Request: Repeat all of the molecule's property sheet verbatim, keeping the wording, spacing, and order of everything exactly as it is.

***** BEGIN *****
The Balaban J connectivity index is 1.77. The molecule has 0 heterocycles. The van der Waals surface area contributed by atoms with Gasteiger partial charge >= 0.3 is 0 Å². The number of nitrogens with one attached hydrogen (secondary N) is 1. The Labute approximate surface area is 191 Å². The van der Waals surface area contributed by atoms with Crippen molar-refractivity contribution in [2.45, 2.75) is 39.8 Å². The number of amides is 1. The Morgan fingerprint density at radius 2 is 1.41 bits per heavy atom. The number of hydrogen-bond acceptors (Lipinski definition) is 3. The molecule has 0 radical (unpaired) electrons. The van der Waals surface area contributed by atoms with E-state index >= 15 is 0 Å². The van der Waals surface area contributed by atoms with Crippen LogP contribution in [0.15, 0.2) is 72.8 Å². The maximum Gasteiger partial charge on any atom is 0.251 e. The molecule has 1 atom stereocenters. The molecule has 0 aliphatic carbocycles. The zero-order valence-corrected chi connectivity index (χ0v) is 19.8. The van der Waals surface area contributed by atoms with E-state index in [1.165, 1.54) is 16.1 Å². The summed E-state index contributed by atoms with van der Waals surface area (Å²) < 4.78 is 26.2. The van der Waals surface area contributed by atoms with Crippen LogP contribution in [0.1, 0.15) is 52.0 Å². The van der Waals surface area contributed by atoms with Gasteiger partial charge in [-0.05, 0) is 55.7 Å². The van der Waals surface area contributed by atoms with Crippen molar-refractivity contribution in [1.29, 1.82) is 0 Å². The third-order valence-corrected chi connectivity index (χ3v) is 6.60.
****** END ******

The Balaban J connectivity index is 1.77. The molecule has 0 heterocycles. The van der Waals surface area contributed by atoms with Gasteiger partial charge >= 0.3 is 0 Å². The number of nitrogens with one attached hydrogen (secondary N) is 1. The Labute approximate surface area is 191 Å². The van der Waals surface area contributed by atoms with Crippen molar-refractivity contribution in [2.45, 2.75) is 39.8 Å². The number of amides is 1. The Morgan fingerprint density at radius 2 is 1.41 bits per heavy atom. The number of hydrogen-bond acceptors (Lipinski definition) is 3. The molecule has 0 radical (unpaired) electrons. The van der Waals surface area contributed by atoms with E-state index >= 15 is 0 Å². The van der Waals surface area contributed by atoms with Crippen LogP contribution in [0.15, 0.2) is 72.8 Å². The maximum Gasteiger partial charge on any atom is 0.251 e. The molecule has 1 atom stereocenters. The molecule has 0 aliphatic carbocycles. The zero-order valence-corrected chi connectivity index (χ0v) is 19.8. The van der Waals surface area contributed by atoms with E-state index in [1.165, 1.54) is 16.1 Å². The summed E-state index contributed by atoms with van der Waals surface area (Å²) < 4.78 is 26.2. The van der Waals surface area contributed by atoms with Crippen LogP contribution in [0.1, 0.15) is 52.0 Å². The van der Waals surface area contributed by atoms with Gasteiger partial charge in [-0.05, 0) is 55.7 Å². The van der Waals surface area contributed by atoms with Crippen molar-refractivity contribution in [1.29, 1.82) is 0 Å². The third-order valence-corrected chi connectivity index (χ3v) is 6.60.